RDMD is on a mission to accelerate treatments for patients with a rare disease, affecting 1 in 10 people worldwide. Rare disease patients suffer from a lack of treatment options because a smaller patient group means fewer resources are devoted to the development of treatments. The main challenge is that pharma companies cannot get efficient access to the data needed to bring therapies to market. Patients, however, are highly motivated to contribute, as their lives are at stake and no other options are available. We work on behalf of patients to generate regulatory-grade clinical and molecular data in a central place.
By generating the data proactively–before the next phase of a clinical trial or even before a pharmaceutical program exists–we can de-risk and speed up the entire clinical trial process (currently the probability of success in orphan diseases is a mere 13.5%). Since we invest in the disease area itself, agnostic from any drug in particular, we can leverage the same data for multiple therapeutic candidates.
“I joined because RDMD does studies and research to help get other treatment options out for patients like myself.”
– Brooke, CIDP patient
“[RDMD] could be the missing link to accelerate rare disease research.”
– Danielle, mother of an MMA patient
“The goal is for researchers to have access to complete data packages for patients”
– Lynn, IBM patient
“RDMD gives us an opportunity to be more involved in a research program. RDMD allows the cross-reference of your medical records to do research.”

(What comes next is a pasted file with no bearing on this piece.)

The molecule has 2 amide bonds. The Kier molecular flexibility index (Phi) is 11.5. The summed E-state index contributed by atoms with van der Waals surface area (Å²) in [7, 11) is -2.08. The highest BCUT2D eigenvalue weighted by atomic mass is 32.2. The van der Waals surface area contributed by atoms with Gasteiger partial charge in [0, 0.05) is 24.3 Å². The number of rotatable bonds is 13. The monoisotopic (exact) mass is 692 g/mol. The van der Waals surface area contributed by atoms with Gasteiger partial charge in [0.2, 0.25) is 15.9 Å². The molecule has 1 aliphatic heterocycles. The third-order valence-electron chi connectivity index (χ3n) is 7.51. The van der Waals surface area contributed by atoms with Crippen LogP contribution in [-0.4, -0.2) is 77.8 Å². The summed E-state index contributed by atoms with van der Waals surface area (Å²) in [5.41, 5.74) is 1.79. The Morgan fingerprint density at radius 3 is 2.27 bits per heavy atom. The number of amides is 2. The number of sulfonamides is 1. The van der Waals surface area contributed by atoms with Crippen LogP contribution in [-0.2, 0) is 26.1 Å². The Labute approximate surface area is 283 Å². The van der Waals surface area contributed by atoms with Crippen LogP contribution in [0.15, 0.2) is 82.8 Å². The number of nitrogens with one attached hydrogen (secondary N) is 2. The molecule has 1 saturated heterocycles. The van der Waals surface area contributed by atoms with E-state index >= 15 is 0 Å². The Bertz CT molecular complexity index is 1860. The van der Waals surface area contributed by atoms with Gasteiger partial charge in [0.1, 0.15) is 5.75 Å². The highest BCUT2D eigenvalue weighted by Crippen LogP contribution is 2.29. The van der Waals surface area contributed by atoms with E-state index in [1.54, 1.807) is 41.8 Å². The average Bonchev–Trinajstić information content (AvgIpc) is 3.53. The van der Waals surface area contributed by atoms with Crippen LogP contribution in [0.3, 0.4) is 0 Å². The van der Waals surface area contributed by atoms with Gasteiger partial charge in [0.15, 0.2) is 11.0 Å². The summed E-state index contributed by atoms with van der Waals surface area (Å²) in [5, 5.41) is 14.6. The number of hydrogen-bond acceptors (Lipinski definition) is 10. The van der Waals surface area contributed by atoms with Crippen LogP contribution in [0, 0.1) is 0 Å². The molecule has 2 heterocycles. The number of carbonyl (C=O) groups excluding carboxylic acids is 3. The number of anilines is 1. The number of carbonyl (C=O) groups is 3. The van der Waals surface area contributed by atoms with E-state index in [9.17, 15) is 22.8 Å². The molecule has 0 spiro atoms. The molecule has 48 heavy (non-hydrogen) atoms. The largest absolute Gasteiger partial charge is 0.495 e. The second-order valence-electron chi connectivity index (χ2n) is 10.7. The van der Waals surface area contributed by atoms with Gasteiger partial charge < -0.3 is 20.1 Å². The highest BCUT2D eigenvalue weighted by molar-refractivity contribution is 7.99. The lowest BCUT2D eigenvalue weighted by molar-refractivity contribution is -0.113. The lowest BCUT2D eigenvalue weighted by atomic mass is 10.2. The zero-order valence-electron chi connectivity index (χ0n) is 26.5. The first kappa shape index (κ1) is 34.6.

– Randy, IBM patient
“RDMD is a support resource for rare disease patients”
– Jill, mother of an NF2 patient
“I support RDMD because I care about advancements in the treatment of Neurofibromatosis (NF) and I care about providing the very best care that I can for my son.”
– Jess, mother of an NF1 patient
“RDMD streamlines all medical records for the patient and the doctor. This truly empowers patients, and their families, to know their medical history and to choose what they do with their health.”
– Hannah, NF1 patient
How we got started
Four years ago, I started experiencing hearing loss in my left ear. Doctors prescribed me steroids, thinking it was an infection, but the deterioration did not slow down. After numerous failed treatments, a specialist finally ordered an MRI, whereupon he discovered a large tumor on my left hearing nerve. Months later, another tumor was discovered in my right hearing nerve, and another on my spine. I was diagnosed with a rare genetic disease called NF2 (Neurofibromatosis Type 2), a disease that affects only 1 in 30,000 people. It completely changed my perspective.
All my life, I’ve been a technology entrepreneur, beginning with a tech company I started in high school. I’m now applying everything I’ve learned throughout my career to build RDMD, where we’re helping to accelerate treatments for patients with rare disease. Our mission is ambitious, but I can’t imagine working on anything more important than this.
Co-founder and CEO
Head of Engineering
Patient Operations Lead
Clinical Abstraction Lead
Kristina Cotter, PhD
Clinical Information Associate
Dione Kobayashi, PhD
Gregory Enns, MD
Join our team
We are determined to build a strong company around our mission, and be able to invest in as many diseases as we can to generate better outcomes for patients. We work as a team, help each other to be the best version or ourselves, promote open communication, learn from our mistakes, and do good in the world.
In the news
10 Recent Examples Of Powerful Innovation In HealthcareForbes,March 12, 2019
Allogene, Cortexyme & RDMD Headline Xconomy’s Dec. 5 Biotech ForumXconomy,August 23, 2018
You Acted, the Industry Responded: We Just Raised $3 MillionOnno Faber,August 23, 2018
The Clock Is Ticking Faster for a Patient Turned Medical DisruptorNeo.life,June 28, 2018
Accelerating NF Research Thru TechnologyChildren’s Tumor Foundation,February 28, 2018
Power to the PatientsNeo.life,January 18, 2018
Hack Your DNAMens Health Magazine,October 22, 2017
Can Hackers Save This Man’s Hearing and Eyesight?Neo.life,October 8, 2017
If Your Doctors Can’t Cure Your Cancer, Maybe You CanNeo.life,July 27, 2017